Thursday, July 18, 2013

5 Writing Tips from Sharknado





So, Sharknado happened. The monster feature/disaster movie mash-up conquered twitter and created an internet sensation. The live-tweeting was fun, the snarking was satisfying, the one-liners were... well, the one-liners were actually not that good, but, really, how do you top "sharks in a tornado"?

I joined into the Twitter movie party as a lark. Mostly, I was hoping for some good snark. I got that, but I also got an unexpected bonus.

I got a really fun movie.

This was a surprise. I've fallen for the SyFy mash-up hype before. I followed the Piranhaconda and Sharktopus hashtags and tuned in for various other cheesy monster movies. The concepts sounded like a lot of fun.

I didn't even finish one.

I love monster movies. I was raised watching "The Creature From the Black Lagoon" and "The Thing." My hometown TV station ran Japanese monster flicks on Saturday afternoons. I dressed up as Mothra for a college halloween party (don't ask).

I expected to love these movies. It didn't happen.

The endless parades of good-looking, scantily-clad youngsters fleeing for the latest mutant horror were boring. After about a half-hour and a good look at the monster-du-jour, I just lost interest. I couldn't figure out why. Really, how can you lose interest in a piranha/anaconda hybrid?

Sharknado was different. Sharknado held my attention. I watched Sharknado all the way through and enjoyed every minute. And it wasn't because of the live tweeting (okay, maybe a little bit), it was because of the movie.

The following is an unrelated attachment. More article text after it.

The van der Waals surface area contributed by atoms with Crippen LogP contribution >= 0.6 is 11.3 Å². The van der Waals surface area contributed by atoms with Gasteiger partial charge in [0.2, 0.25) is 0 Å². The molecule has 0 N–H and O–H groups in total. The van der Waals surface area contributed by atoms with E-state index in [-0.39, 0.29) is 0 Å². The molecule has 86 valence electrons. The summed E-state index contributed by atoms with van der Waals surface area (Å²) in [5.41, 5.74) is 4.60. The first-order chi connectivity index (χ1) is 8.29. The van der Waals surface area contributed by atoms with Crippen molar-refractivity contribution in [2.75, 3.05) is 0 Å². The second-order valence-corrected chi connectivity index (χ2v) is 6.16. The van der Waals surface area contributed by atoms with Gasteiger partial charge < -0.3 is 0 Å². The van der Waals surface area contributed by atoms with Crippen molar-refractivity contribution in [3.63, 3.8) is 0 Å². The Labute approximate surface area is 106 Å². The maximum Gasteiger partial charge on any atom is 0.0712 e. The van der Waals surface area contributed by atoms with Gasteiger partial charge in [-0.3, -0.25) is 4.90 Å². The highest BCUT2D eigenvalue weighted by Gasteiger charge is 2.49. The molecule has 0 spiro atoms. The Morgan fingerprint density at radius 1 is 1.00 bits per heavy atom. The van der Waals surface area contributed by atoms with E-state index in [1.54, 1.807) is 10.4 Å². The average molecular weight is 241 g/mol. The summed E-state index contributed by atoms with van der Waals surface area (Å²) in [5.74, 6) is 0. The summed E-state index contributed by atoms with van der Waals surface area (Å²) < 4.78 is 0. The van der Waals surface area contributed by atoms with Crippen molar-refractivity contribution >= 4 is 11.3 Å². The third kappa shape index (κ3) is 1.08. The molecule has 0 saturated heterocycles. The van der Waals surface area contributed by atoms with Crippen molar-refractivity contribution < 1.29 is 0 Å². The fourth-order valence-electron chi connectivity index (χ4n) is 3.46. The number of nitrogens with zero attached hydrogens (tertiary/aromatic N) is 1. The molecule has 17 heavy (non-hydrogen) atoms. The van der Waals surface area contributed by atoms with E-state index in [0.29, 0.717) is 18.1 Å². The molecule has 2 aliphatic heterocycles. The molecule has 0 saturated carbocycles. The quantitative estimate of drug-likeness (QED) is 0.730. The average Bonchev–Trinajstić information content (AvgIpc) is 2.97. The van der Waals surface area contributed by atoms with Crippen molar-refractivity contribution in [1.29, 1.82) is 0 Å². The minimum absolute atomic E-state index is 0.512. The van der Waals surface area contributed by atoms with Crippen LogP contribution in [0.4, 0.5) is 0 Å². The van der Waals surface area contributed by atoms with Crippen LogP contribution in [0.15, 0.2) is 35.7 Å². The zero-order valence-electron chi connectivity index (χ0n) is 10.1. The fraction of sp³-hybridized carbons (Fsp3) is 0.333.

So I spent a long time trying to figure out why Sharknado worked for me. I came up with a couple of writing tips that I hope to incorporate into my own work.

1. The Hook is Everything.

The hook was "sharks in a tornado." That's why we all tuned in. So the first writing tip from Sharknado is "pick a good hook."You're not going to beat "tornado full of shark," but you can try to come close.

2. Characters Need Agency

It took me a while to come up with this one, because this move has a very basic plot. All monster/disaster movies have the same plot: survival. The characters were always reacting to the disaster. You just pile up disaster upon disaster and, voile, instant plot.

Sharknado uses that but it adds a twist: Ian Ziering drives off to rescue his estranged family (hapless family members pop up so often it becomes an inside joke). This was a small, but significant change. It turned a passive character into an active character and made the movie a lot more interesting. Rachel Aaron has a great post on character agency.

Heck, Ian Ziering cuts his way out of the shark with a chainsaw. Now that's agency.



3. Commit To Your Hook

Monster/Disaster movies often get sidetracked. Once the big disaster/mutant monster strikes the whole thing goes off the rails and the writers start exploring ancillary disasters, failed group dynamics, romantic plotlines, government conspiracies, political rants, ad nauseum infinitum. A traitor within the group will sabotage survival efforts, a group member will turn into a sociopath and start murdering folks, black helicopters will swoop in, and so on.